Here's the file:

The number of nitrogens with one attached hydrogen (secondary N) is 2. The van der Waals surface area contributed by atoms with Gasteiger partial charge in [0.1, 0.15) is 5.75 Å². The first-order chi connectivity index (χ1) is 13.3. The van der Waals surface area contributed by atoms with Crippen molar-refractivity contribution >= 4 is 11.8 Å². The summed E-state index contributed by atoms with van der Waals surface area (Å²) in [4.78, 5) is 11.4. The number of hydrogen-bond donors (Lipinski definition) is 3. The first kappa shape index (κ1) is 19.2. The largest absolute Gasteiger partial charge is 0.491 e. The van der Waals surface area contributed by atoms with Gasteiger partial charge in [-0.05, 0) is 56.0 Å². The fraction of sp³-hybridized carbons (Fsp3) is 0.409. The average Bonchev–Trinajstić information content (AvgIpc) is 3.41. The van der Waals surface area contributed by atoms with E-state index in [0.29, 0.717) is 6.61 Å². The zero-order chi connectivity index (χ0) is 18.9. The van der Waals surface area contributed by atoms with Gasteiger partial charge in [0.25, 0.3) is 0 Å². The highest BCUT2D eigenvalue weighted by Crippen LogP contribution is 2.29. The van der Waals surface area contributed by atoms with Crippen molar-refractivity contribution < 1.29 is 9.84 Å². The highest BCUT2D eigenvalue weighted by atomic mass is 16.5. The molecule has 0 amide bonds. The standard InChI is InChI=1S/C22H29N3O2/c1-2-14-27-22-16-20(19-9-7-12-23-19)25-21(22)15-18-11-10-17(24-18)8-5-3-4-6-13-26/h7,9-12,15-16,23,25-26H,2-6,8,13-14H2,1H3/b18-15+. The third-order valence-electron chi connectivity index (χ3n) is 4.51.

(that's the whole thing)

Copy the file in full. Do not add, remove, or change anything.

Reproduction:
The number of nitrogens with one attached hydrogen (secondary N) is 2. The van der Waals surface area contributed by atoms with Gasteiger partial charge in [0.1, 0.15) is 5.75 Å². The first-order chi connectivity index (χ1) is 13.3. The van der Waals surface area contributed by atoms with Crippen molar-refractivity contribution >= 4 is 11.8 Å². The summed E-state index contributed by atoms with van der Waals surface area (Å²) in [4.78, 5) is 11.4. The number of hydrogen-bond donors (Lipinski definition) is 3. The first kappa shape index (κ1) is 19.2. The largest absolute Gasteiger partial charge is 0.491 e. The van der Waals surface area contributed by atoms with Gasteiger partial charge in [-0.05, 0) is 56.0 Å². The fraction of sp³-hybridized carbons (Fsp3) is 0.409. The average Bonchev–Trinajstić information content (AvgIpc) is 3.41. The van der Waals surface area contributed by atoms with E-state index in [0.29, 0.717) is 6.61 Å². The zero-order chi connectivity index (χ0) is 18.9. The van der Waals surface area contributed by atoms with Gasteiger partial charge in [0.25, 0.3) is 0 Å². The highest BCUT2D eigenvalue weighted by Crippen LogP contribution is 2.29. The van der Waals surface area contributed by atoms with Crippen molar-refractivity contribution < 1.29 is 9.84 Å². The highest BCUT2D eigenvalue weighted by atomic mass is 16.5. The molecule has 0 amide bonds. The standard InChI is InChI=1S/C22H29N3O2/c1-2-14-27-22-16-20(19-9-7-12-23-19)25-21(22)15-18-11-10-17(24-18)8-5-3-4-6-13-26/h7,9-12,15-16,23,25-26H,2-6,8,13-14H2,1H3/b18-15+. The third-order valence-electron chi connectivity index (χ3n) is 4.51.